Running a successful PR campaign can be game-changing for a business. Regardless of the size of your company, public relations can bring you closer to some of the biggest competitors in your industry. The key to success in PR is for your messaging to be creative and newsworthy.
Strategic planning is an important step sometimes overlooked in the rush of everyday business and getting things done, but taking the time to build one will save time and money long term. Building off of classic business and strategic planning concepts, this list will outline steps that you’re probably familiar with, and should be treated akin to a checklist: a simple reminder of the necessities.
1. Define your audience: If your goal is to increase brand awareness around your new product line of diapers, you probably aren’t going to be marketing them to single men in their early twenties. Reaching your goals requires reaching the correct audience. So, when mapping out your media plan and public relations strategy, think about who you want to target. Your PR team will likely have to adjust its tactics based on the audience the team decides to target.
2. Create Measurable Goals: Goals are just a way of breaking your objective into measurable chunks, needing to be specific, whereas your goal is broad. Goals should be highly specific and time-bound, while being aligned tightly with the desired results created by your objective. Giving your team a specific goal garners results, while giving them an objective generates questions.
3. Identify the right platform: Your target audience will determine the type of media platform that is most effective for your message. When choosing a platform, it’s less about your company and more about where your ideal customer spends the majority of their time. For example, Twitter is used for spreading information like breaking news, while Instagram and Pinterest are used for visual content. Once you have identified what your target audience’s main platform is, you can consistently feed them new information and updates about your business.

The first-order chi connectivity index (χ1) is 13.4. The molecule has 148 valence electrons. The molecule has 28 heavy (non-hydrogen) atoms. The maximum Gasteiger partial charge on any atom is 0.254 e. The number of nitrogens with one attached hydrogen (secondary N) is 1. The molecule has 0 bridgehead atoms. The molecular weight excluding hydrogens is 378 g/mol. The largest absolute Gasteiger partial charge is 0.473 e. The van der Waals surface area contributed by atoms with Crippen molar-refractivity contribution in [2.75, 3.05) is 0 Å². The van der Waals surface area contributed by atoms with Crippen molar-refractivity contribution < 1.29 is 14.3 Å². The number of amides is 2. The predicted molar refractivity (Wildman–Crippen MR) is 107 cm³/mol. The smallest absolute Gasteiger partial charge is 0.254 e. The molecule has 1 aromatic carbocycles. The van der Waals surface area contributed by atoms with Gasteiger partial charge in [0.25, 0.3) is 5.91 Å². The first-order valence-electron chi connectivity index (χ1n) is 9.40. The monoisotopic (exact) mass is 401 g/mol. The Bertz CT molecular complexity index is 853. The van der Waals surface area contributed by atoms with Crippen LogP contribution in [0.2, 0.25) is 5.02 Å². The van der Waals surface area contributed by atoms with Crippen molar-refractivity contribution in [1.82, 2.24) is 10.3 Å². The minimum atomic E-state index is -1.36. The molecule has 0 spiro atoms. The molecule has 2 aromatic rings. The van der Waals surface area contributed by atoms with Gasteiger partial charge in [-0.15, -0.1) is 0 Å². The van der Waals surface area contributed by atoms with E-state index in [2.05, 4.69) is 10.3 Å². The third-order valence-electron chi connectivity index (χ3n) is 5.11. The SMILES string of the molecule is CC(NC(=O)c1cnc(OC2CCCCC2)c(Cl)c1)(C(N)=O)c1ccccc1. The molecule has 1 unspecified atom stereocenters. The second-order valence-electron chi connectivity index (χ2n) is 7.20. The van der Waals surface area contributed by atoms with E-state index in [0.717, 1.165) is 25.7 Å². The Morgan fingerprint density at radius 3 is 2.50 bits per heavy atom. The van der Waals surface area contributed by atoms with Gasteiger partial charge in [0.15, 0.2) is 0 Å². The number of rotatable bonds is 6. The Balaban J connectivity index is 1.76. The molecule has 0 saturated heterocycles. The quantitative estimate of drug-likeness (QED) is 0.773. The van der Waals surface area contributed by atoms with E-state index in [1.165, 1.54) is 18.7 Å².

4. Create a distribution plan: Your target audiences have their communication preferences – email, social media platforms, push notifications and so on. They also have their preferred devices like smartwatch, phone, tablet, laptop or desktop. It would help if you communicate with your target audience where they consume information. If you don’t, no matter how relevant your message is, your audience won’t see it. Don’t forget to ensure your message reflects the preferred format, length, and tone of the selected digital platform. Technology can be an invaluable asset. It can help identify your audience’s preferences and track how well they respond to your messaging whether you are reaching out to individuals or communicating with a group.
5. Follow up: Have a follow-up plan for journalists. If you notice that your story has been bumped or not covered yet, be sure to explain how the content is still news-worthy, and how it will continue to be news-worthy in the days and even weeks to come. It is common for journalists to have their inboxes full of pitches, so be sure that yours stands out. Plan to send a follow-up email 3-4 days after the initial communication. Include a link to a customer review, or a link to data or research showing its continued value. Or if it was an event, include some photos. No campaign is ever one-and-done, so create a follow-up plan for added coverage.